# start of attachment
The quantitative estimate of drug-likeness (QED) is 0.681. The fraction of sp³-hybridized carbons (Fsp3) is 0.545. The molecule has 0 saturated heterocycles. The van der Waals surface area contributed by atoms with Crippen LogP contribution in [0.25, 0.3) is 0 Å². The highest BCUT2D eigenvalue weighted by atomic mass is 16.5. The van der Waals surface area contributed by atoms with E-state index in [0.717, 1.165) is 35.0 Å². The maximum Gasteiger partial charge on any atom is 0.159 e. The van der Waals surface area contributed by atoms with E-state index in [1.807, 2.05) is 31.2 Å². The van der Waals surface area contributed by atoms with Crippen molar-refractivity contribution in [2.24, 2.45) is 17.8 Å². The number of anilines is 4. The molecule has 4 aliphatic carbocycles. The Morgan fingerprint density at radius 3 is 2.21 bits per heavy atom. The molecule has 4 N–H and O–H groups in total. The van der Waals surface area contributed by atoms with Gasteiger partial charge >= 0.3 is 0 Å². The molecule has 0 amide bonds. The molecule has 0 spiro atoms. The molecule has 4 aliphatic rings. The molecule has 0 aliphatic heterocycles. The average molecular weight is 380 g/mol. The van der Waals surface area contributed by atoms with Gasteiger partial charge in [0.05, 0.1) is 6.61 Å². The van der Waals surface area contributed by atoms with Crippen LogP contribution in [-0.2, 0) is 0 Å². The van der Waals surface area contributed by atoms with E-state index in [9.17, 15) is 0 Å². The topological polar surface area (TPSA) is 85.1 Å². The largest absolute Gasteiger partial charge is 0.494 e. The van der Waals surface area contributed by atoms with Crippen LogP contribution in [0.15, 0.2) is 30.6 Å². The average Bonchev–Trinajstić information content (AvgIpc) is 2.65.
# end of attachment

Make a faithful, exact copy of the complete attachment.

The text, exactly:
The quantitative estimate of drug-likeness (QED) is 0.681. The fraction of sp³-hybridized carbons (Fsp3) is 0.545. The molecule has 0 saturated heterocycles. The van der Waals surface area contributed by atoms with Crippen LogP contribution in [0.25, 0.3) is 0 Å². The highest BCUT2D eigenvalue weighted by atomic mass is 16.5. The van der Waals surface area contributed by atoms with E-state index in [0.717, 1.165) is 35.0 Å². The maximum Gasteiger partial charge on any atom is 0.159 e. The van der Waals surface area contributed by atoms with E-state index in [1.807, 2.05) is 31.2 Å². The van der Waals surface area contributed by atoms with Crippen molar-refractivity contribution in [2.24, 2.45) is 17.8 Å². The number of anilines is 4. The molecule has 4 aliphatic carbocycles. The Morgan fingerprint density at radius 3 is 2.21 bits per heavy atom. The molecule has 4 N–H and O–H groups in total. The van der Waals surface area contributed by atoms with Gasteiger partial charge >= 0.3 is 0 Å². The molecule has 0 amide bonds. The molecule has 0 spiro atoms. The molecule has 4 aliphatic rings. The molecule has 0 aliphatic heterocycles. The average molecular weight is 380 g/mol. The van der Waals surface area contributed by atoms with Gasteiger partial charge in [0.05, 0.1) is 6.61 Å². The van der Waals surface area contributed by atoms with Crippen LogP contribution in [-0.2, 0) is 0 Å². The van der Waals surface area contributed by atoms with E-state index in [9.17, 15) is 0 Å². The topological polar surface area (TPSA) is 85.1 Å². The largest absolute Gasteiger partial charge is 0.494 e. The van der Waals surface area contributed by atoms with Crippen LogP contribution in [0.15, 0.2) is 30.6 Å². The average Bonchev–Trinajstić information content (AvgIpc) is 2.65.